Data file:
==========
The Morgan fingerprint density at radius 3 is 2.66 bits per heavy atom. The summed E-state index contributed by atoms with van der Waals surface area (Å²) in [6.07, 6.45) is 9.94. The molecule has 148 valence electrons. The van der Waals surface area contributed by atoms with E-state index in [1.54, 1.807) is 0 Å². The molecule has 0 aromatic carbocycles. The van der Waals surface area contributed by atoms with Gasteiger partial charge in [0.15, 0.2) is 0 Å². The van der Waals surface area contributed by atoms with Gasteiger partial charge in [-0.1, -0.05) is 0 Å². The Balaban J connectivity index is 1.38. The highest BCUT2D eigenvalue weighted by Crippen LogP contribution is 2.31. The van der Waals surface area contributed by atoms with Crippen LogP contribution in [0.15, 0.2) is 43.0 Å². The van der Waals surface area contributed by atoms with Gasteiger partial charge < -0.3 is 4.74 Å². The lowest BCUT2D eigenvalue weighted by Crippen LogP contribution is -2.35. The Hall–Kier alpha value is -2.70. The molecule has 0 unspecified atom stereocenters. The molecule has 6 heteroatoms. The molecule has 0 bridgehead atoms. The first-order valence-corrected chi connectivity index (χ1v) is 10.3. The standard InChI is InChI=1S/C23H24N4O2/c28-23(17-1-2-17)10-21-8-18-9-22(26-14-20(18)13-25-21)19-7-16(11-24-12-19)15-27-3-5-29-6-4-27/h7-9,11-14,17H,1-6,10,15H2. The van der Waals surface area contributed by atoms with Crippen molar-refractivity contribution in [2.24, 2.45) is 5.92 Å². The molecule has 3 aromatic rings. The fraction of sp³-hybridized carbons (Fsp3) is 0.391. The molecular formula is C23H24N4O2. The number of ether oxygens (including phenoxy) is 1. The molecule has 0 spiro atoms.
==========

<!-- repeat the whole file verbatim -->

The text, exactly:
The Morgan fingerprint density at radius 3 is 2.66 bits per heavy atom. The summed E-state index contributed by atoms with van der Waals surface area (Å²) in [6.07, 6.45) is 9.94. The molecule has 148 valence electrons. The van der Waals surface area contributed by atoms with E-state index in [1.54, 1.807) is 0 Å². The molecule has 0 aromatic carbocycles. The van der Waals surface area contributed by atoms with Gasteiger partial charge in [0.15, 0.2) is 0 Å². The van der Waals surface area contributed by atoms with Gasteiger partial charge in [-0.1, -0.05) is 0 Å². The Balaban J connectivity index is 1.38. The highest BCUT2D eigenvalue weighted by Crippen LogP contribution is 2.31. The van der Waals surface area contributed by atoms with Crippen LogP contribution in [0.15, 0.2) is 43.0 Å². The van der Waals surface area contributed by atoms with Gasteiger partial charge < -0.3 is 4.74 Å². The lowest BCUT2D eigenvalue weighted by Crippen LogP contribution is -2.35. The Hall–Kier alpha value is -2.70. The molecule has 0 unspecified atom stereocenters. The molecule has 6 heteroatoms. The molecule has 0 bridgehead atoms. The first-order valence-corrected chi connectivity index (χ1v) is 10.3. The standard InChI is InChI=1S/C23H24N4O2/c28-23(17-1-2-17)10-21-8-18-9-22(26-14-20(18)13-25-21)19-7-16(11-24-12-19)15-27-3-5-29-6-4-27/h7-9,11-14,17H,1-6,10,15H2. The van der Waals surface area contributed by atoms with Crippen molar-refractivity contribution in [2.24, 2.45) is 5.92 Å². The molecule has 3 aromatic rings. The fraction of sp³-hybridized carbons (Fsp3) is 0.391. The molecular formula is C23H24N4O2. The number of ether oxygens (including phenoxy) is 1. The molecule has 0 spiro atoms.